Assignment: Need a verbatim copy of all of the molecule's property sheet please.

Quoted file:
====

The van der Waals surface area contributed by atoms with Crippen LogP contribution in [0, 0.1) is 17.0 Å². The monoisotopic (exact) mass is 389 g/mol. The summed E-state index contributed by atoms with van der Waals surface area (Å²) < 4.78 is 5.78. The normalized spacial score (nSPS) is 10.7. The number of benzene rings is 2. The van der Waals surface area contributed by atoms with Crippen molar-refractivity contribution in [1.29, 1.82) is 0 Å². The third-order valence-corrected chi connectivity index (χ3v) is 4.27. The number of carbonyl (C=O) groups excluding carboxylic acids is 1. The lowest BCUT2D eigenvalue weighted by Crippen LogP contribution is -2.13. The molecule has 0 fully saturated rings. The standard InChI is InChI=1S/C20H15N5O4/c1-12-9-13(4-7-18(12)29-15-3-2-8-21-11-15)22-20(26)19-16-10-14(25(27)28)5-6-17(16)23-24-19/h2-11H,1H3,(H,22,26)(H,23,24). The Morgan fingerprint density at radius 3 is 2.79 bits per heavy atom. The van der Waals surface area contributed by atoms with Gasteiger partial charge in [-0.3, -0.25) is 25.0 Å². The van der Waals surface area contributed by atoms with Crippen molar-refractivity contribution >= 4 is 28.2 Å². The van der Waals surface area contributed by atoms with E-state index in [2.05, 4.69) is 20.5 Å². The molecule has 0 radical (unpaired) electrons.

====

The van der Waals surface area contributed by atoms with Crippen LogP contribution in [0, 0.1) is 17.0 Å². The monoisotopic (exact) mass is 389 g/mol. The summed E-state index contributed by atoms with van der Waals surface area (Å²) < 4.78 is 5.78. The normalized spacial score (nSPS) is 10.7. The number of benzene rings is 2. The van der Waals surface area contributed by atoms with Crippen molar-refractivity contribution in [1.29, 1.82) is 0 Å². The third-order valence-corrected chi connectivity index (χ3v) is 4.27. The number of carbonyl (C=O) groups excluding carboxylic acids is 1. The lowest BCUT2D eigenvalue weighted by Crippen LogP contribution is -2.13. The molecule has 0 fully saturated rings. The standard InChI is InChI=1S/C20H15N5O4/c1-12-9-13(4-7-18(12)29-15-3-2-8-21-11-15)22-20(26)19-16-10-14(25(27)28)5-6-17(16)23-24-19/h2-11H,1H3,(H,22,26)(H,23,24). The Morgan fingerprint density at radius 3 is 2.79 bits per heavy atom. The van der Waals surface area contributed by atoms with Gasteiger partial charge in [-0.3, -0.25) is 25.0 Å². The van der Waals surface area contributed by atoms with Crippen molar-refractivity contribution >= 4 is 28.2 Å². The van der Waals surface area contributed by atoms with E-state index in [2.05, 4.69) is 20.5 Å². The molecule has 0 radical (unpaired) electrons.